There was no Leap Second at the end of 2000.
The Year 2000 actually ended the Second Millennium; the first year of the Third Millennium is 2001.
Slapdash Y2k fixes that forced the year to 2000 failed after December 2000.
Check that 2001-02-29 is invalid, and that 2001-03-01 follows 2001-02-28.
Within the years 2001..2031 (and especially in 2001..2012), when using the two-digit year formats YY/MM/DD, DD/MM/YY, MM/DD/YY, it is no longer generally possible to recognise the year field by its magnitude. Use ISO 8601 YYYY-MM-DD.
"MAR 01" could mean the First of March, or March 2001 - see food, above. In the UK, D M Y order seems standard for this.
For those parking for late celebrations : be warned that Low Tide in London is at about 2300h on 2000-12-31. This should catch some parking beside Richmond Bridge for a few hour's jollities, as the water rises; and elsewhere. But the Moon nears First Quarter then, so tides will only be Neap.
The pattern 010101 has been reported as an "unknown DoB" marker.
Financial Year 2000-2001 ends with April 5th, 2001. It is not a Leap Year, having only 365 days.
Major Y2.001K disaster in the first year of the Third Millennium seems rather unlikely; but there is still room for embarrassing error. See critdate.htm#Y2001 & other pages.
Indeed, there are a number of US reports suggesting that slapdash Y2k fixes have failed in 2001. There may be a Y2k+1 field-order bug in Excel with Format$(Now, "yy/mm/dd"), visible from 2000-01-02; a UK user has reported, in news:uk.tech.y2k, other post-Y2k VBA errors in XL-97 SR2, including what seems to be MYD for YMD.
Risks Digest, 21.18.3, 21.19.14-15, reports a model of Electronic Organiser that cannot handle YY in [01..49], any century.
On 2001-09-09 at 01:46:40 GMT is 1000000000 seconds UNIX time_t; the count will no longer fit into 9 decimal digits. REXX is said to default to 9. Problem reported in old Veritas software. Problem reported from Italy in a medical application (Risks Digest 21.69, 7/17). Some (UK Demon DIS type) News/Mail software needed update.
See Critical and Significant Dates.
See Date Formats.
In news:uk.tech.y2k on 22 Sep 1999, C. Newport wrote :-
One potential y2k problem which many people will have overlooked :-
The CMOS battery in most PCs has a finite life, and current is only drawn from them when the machine is switched off. Many companies are closing for 2 weeks, so we should expect a good few of these batteries to have failed during the 2 week holiday.
This simple fault will, of course, be mis-diagnosed as a y2k failure. It might be a good idea to wander around the office and replace the batteries in all PCs which are more than 4 years old as a pre-emptive measure.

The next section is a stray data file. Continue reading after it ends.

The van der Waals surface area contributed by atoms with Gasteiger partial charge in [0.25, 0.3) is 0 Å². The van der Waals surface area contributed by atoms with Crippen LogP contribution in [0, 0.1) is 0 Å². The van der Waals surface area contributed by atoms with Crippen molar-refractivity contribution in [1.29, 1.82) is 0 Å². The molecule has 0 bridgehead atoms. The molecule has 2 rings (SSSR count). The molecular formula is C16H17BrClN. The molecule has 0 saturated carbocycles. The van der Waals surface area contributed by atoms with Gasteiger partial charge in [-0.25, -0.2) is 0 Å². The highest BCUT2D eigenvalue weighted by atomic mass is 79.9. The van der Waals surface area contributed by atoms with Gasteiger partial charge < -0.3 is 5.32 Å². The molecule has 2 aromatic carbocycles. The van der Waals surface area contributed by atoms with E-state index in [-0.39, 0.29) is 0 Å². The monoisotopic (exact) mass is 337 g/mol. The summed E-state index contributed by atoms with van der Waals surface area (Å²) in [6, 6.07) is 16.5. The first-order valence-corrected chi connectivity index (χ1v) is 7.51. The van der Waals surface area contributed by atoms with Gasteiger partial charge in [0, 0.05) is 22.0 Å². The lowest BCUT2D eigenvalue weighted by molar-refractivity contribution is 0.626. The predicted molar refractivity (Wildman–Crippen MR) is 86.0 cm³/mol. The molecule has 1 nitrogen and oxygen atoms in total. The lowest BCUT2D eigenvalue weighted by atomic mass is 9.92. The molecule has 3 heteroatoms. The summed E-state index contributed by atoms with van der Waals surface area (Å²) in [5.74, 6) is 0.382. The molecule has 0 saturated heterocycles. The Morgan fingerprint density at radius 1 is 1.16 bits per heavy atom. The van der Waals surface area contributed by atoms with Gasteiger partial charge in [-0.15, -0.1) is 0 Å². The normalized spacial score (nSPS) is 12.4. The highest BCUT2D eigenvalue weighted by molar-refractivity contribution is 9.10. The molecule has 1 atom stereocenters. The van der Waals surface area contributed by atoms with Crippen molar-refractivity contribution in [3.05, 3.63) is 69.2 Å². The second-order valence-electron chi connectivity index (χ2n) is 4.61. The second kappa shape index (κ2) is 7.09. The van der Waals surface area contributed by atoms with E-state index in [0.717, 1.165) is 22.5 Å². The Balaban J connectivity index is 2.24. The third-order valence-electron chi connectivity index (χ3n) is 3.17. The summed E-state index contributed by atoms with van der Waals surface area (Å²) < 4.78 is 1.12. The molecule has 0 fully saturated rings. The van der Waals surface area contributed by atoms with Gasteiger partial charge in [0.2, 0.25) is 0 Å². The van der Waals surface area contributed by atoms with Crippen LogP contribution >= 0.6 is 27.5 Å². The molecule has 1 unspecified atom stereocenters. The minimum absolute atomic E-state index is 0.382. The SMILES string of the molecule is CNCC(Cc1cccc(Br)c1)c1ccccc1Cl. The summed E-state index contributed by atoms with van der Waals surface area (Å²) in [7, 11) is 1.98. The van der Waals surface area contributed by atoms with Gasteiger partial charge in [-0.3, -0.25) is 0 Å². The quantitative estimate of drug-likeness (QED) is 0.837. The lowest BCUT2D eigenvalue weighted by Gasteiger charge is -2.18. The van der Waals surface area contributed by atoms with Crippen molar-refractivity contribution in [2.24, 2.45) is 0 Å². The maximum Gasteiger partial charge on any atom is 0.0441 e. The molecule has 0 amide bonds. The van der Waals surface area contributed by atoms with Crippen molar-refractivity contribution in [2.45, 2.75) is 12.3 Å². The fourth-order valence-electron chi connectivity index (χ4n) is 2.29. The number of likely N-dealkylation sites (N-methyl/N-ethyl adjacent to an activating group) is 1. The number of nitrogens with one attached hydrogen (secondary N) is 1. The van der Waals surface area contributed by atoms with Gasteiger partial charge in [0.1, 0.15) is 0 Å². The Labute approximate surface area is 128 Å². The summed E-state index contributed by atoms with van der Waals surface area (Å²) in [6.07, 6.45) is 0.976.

An exact type match will not be essential; but match the voltage and, if possible, the chemistry.
Can anyone offer reliable URLs relevant to CMOS/RTC battery care and replacement in PCs?
When describing hardware internals, it should help to use "Calendar" in preference to "Clock" whenever possible; there are too many other clocks.
We are, of course, really talking about the "Century Bug", in which, a year prior to the end of the Century, the last 2 digits of the year go from "99" to "00". If we had a true "Millennium Bug", in which, a year prior to the end of the Millennium, the last 3 digits of the year go from "999" to "000", then a 400-year setback would be, on the Gregorian Calendar, ideal.
The better known critical dates, such as 2000-01-01 and 2000-02-29 are, of course, obvious trigger-dates for true computer viruses; so do a virus-scan before running Y2k testers. It has also been suggested than a virus might unintentionally have a Y2k bug.
Y2k being a Time of Confusion, watch out also for fraud.
It is reported that the Intel P3 board with 3 memory slots often jumps from 1999 to 2099 on boot, perhaps about 25% of the time; the affected models have not necessarily all been withdrawn.
(URLs for these are solicited) Often with format and field-size changes, etc., in :-
Seen on Westergaard Year 2000, dated 1999-12-10 :-
Special Features Book Review
Today Westergaard Year 2000 reviews a new book by one of the first people to warn the U.S. federal government about Y2K, Jefferey Modic. Cowritten with Bayard Stockton, 'Nothing to Fear' is a novel Y2K novel that explores the relationship between the rose-tinted government press releases that have inundated the media's coverage of Y2K and the public's need to be told the real story.